Stephen Cox, a 30-year old pharmacist from Decatur, Indiana, died Sunday at the University of Cincinnati Medical Center from injuries sustained in a Sept. 14 accident during the Rusty Wallace Driving Experience at Kentucky Speedway in Sparta.
RWRE spokesman Bill Coady did not provide details Tuesday about the accident or say whether Cox was the driver or passenger in the stock car during the event. Wallace was not at the track when the accident occurred. What is known is that Cox’s father was with him at the track, but said he did not see the crash.
Coady also noted that Cox’s death was the first fatality in the RWRE’s 4-year existence. The Rusty Wallace Racing Experience, which is based in Pawtucket, Rhode Island, is just one of several organizations throughout the US and Canada operating under the names of famous drivers that offer one-day “fantasy” experiences to the public using ”condensed” NASCAR vehicles featuring manual transmissions. While fans can purchase packages allowing them to drive in a Nationwide Series car, drive-along options are also available is available, as are ride-along options. RWRE’s prices begin at $169 for a 5-lap entry-level package on a short layout and go up to $1,099 for 20 laps on a superspeedway. As with all such companies, classroom and on-track instruction is provided depending on the package. All participants are required to have a valid driver’s license. In addition, participants must have their own health insurance and are responsible for damage to the cars.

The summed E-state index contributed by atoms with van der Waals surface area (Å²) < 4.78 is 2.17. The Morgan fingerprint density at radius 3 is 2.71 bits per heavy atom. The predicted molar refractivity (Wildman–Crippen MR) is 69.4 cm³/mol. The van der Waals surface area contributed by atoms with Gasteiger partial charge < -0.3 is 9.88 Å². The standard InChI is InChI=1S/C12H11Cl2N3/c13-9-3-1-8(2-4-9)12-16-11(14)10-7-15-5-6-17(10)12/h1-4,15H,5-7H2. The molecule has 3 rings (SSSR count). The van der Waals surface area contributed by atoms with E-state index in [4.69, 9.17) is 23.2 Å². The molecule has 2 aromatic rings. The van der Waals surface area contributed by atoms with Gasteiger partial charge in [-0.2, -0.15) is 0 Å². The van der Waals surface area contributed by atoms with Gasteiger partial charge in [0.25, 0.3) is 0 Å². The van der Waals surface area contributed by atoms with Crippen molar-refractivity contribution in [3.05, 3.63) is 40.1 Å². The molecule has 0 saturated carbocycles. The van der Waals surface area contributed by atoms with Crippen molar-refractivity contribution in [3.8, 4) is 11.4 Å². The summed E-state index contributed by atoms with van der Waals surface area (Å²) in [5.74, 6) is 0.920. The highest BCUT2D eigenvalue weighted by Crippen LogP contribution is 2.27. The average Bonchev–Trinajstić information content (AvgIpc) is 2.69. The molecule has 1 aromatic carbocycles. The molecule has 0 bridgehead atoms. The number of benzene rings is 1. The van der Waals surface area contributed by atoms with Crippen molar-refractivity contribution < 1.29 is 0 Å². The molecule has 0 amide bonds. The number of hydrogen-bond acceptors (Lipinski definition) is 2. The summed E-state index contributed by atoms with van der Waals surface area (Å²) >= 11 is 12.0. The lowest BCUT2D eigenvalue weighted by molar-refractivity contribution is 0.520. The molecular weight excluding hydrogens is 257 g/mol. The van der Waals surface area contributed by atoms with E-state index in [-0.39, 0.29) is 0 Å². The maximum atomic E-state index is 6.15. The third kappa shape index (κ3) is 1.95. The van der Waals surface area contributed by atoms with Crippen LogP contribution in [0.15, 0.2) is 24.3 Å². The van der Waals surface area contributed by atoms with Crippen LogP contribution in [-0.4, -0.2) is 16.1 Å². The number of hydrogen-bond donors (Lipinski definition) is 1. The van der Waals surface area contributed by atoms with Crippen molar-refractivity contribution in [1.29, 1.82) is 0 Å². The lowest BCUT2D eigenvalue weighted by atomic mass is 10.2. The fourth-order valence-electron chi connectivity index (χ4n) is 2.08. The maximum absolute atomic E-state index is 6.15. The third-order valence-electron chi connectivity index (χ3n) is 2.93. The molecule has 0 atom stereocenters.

Coady also stated that his company “offers a $60 optional plan that limits individual costs to $1,000 and says that ‘due to the quality of the training and cars, damage is rare.”
In the meantime Greg Wallace, Rusty’s son, and vice president of Rusty Wallace, Inc sent a statement to The Associated Press expressing sympathy to Cox’s family, And reiterating the company’s commitment to finding out just what happened.
It should be noted that neither the Gallatin County Sheriff’s office, nor the Kentucky State Police are involved in the case, noting that they do not have the time or resources to investigate every crash at the Speedway.
Born in Misssouri August 14, 1956, Russell William “Rusty” Wallace, Jr. began his career racing in Florida, where he won a pair of local track championships in the early 1970’s. He also claimed victory in more than 200 short track races before winning the United States Auto Club’s (USAC) Stock Car Rookie of the Year honors, ending up 3rd in points behind A.J. Foyt and Bay Darnell. He later finished 2nd behind Joe Ruttman in the 1981 USAC Stock Cars, before going on to take the 1983 American Speed Association (ASA) championship while racing for Penske against some of NASCAR’s future stars like Mark Martin, 1992 NASCAR Champion Alan Kulwicki and Dick Trickle.
Rusty Wallace is now a member of 4 of stock car racing’s major halls of fame: the NASCAR Hall of Fame (2013), theInternational Motorsports Hall of Fame(2013), the Motorsports Hall of Fame of America (2014) and the National Motorsports Press Association Hall of Fame (2010), and remains one of racing’s most “charismatic personalities” through his broadcasting career.
His son Stephen currently races in the Nationwide Series having made his NASCAR Sprint Cup Series debut at the 2011 Daytona 500, “making him the fourth member of his family to compete in the Daytona 500 and in NASCAR, behind the Bodines (Geoff, Brett, & Todd), Pettys (Lee, Richard, & Kyle), Earnhardts (Dale, Kerry & Dale Jr.), and the Allisons (Bobby, Donnie, & Davey).”